These five modes of education technology are based on D. Kember, Reconsidering open & distance learning in the developing world: meeting students’ learning needs, (London: Routledge, 2007), p. 124
 I wanted to note some of the troubling anti-modern(ist) tendencies of writers about social media. For example, Clay Shirky stated that, “our social tools are not an improvement to modern society; they are a challenge to it,” op. cit., p. 107
 A. Sen, “How to judge globalism,” from F. Lechner and J. Boli (eds.), The Globalization Reader, (Oxford: Blackwell, 2004), p. 18
 ibid., p. 20
 I follow Kember’s determination of the difference between developed and developing nations, because it is dynamic: “I will interpret a developed country as one which has levels of participation in higher education close to half of an age-group and has therefore achieved mass higher education. Developing countries are those which have not,” op. cit., p. 61
 I note Emlyn Hagen’s study, The digital divide in Africa: cross-sectional time series analysis of the African Digital Divide factors, (Saarbrucken: VDM Verlag, 2007). In this short book, he notes that “half of the world’s population has never made or received a phone call and (perhaps the same) half of the world’s population lives on less than $2 a day. If this is not just a statistical coincidence, is there causality between the lack of telecommunication and poverty?” p. ii. However through his study he realized that there are some statistical coincidences in such a statement with mobile telephony being the agent of change. However the slow transformation in the period from the early 1990s through to the early 2000s, the period of movement between web 1.0 and web 2.0, has had an impact in Sub Saharan Africa in particular. Although forming 11% of the world’s population, this group only held 0.9% of the global telephone lines in the early 1990s. By 2002, it had lifted to 1.5%, p. 5.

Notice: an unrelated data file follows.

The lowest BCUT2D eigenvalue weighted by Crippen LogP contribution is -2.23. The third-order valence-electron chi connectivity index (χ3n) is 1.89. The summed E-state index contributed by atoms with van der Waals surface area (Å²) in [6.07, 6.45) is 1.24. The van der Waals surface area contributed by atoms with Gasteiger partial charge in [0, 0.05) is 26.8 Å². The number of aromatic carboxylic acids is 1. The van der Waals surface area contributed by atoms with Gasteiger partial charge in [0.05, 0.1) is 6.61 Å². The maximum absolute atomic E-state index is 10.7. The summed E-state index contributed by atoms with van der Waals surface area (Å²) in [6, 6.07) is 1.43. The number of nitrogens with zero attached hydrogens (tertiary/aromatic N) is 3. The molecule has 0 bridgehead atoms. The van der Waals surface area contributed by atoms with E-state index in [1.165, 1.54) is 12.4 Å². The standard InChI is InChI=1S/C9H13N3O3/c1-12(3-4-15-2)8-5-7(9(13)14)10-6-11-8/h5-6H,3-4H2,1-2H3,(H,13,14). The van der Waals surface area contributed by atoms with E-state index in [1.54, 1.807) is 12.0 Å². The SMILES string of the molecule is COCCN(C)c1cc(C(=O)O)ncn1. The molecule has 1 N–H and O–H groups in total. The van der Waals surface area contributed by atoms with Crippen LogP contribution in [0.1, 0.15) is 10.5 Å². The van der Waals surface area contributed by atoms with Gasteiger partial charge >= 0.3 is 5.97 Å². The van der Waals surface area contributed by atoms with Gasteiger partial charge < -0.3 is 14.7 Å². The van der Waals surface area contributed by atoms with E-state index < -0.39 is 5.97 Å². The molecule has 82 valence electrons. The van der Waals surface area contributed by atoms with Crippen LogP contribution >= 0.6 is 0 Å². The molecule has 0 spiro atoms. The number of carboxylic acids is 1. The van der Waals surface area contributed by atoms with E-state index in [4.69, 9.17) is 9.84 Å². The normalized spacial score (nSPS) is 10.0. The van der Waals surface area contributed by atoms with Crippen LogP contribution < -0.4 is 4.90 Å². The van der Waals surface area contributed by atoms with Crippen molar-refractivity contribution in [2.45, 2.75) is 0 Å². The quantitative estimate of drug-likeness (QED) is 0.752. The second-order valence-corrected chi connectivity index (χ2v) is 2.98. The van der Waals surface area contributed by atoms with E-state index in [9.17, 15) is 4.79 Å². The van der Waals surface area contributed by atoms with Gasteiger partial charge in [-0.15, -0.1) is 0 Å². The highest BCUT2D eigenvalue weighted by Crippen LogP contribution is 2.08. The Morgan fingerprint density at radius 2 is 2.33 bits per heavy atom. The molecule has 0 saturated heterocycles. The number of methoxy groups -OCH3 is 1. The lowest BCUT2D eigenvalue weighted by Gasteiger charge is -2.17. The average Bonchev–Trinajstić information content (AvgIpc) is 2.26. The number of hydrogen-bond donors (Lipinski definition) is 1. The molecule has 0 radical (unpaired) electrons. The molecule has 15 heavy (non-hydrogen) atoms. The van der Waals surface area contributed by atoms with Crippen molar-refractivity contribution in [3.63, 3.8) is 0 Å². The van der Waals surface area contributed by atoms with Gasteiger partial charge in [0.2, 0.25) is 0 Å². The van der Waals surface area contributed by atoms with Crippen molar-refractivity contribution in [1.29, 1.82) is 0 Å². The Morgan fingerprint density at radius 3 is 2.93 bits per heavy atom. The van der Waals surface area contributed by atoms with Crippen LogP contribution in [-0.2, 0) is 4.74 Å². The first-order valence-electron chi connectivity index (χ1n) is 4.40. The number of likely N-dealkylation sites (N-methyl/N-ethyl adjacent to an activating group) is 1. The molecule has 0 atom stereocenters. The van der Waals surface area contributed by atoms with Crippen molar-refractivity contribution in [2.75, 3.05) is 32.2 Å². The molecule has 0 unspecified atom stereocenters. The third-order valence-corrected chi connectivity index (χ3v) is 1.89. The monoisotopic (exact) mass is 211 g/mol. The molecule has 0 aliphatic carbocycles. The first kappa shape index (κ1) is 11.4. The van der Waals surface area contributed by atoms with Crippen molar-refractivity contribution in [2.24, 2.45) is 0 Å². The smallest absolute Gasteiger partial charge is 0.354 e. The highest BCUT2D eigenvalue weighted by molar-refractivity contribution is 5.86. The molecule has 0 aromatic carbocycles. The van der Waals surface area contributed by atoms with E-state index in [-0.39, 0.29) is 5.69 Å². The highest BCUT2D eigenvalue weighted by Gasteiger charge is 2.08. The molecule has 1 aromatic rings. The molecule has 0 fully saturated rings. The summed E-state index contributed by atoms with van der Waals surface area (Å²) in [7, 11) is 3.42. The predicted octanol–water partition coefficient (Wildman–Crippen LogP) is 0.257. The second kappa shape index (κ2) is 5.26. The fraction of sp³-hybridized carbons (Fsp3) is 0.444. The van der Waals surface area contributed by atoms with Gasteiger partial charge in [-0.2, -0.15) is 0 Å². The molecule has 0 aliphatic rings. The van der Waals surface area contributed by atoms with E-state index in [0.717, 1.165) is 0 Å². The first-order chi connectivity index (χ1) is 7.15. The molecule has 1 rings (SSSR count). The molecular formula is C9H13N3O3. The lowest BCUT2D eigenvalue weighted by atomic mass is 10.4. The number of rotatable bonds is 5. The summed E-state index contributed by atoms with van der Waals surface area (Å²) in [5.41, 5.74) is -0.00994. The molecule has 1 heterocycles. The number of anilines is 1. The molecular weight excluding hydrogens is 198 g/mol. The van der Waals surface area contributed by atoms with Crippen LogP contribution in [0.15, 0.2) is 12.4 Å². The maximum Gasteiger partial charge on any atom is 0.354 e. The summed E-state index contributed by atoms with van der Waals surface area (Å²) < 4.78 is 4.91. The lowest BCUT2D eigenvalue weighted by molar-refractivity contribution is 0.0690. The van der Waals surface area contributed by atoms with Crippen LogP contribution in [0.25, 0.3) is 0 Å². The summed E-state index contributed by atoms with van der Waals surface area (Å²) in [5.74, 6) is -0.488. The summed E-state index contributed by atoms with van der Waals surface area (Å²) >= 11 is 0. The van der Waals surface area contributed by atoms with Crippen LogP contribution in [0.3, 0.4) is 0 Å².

The ubiquity of information technology as a service or utility is the basis of arguments in Nicholas Carr, The Big Switch: rewiring the world, from Edison to Google, (New York: W.W. Norton and Company, 2008), pp. 2-17.
 Suvi Linden referred to it as a “one of the governments most significant triumphs in regional policy,” in Tracie McDaniel, “Finland makes broadband a legal right for every citizen,” Daily Tech, July 1, 2010 http://www.dailytech.com/Finland+Makes+Broadband+a+Legal+Right+for+Every+Citizen/article18910.htm.
 One proxy to track this differentiation is through the percentage of households with access to landlines, with the Western Cape being the highest and Limpopo being the lowest. Please refer to K. Tlabela, J. Roodt and A. Paterson (with G. Weir-Smith), Mapping ICT access in South Africa, (Cape Town: HSRC Press, 2007), p. 9.
 ibid., p. 6.
 Tlabela, Roodt and Paterson, op. cit., p. 124
 B. Cope and Mary Kalantzis, “New Media, New Learning,” in D. Cole and D. Pullen, Multiliteracies in motion: current theory and practice, (New York: Routledge, 2010), p. 89
 T. Brabazon, “iPad and the academy,” Times Higher Education, July 14, 2010, http://www.timeshighereducation.co.uk/story.asp?storycode=412505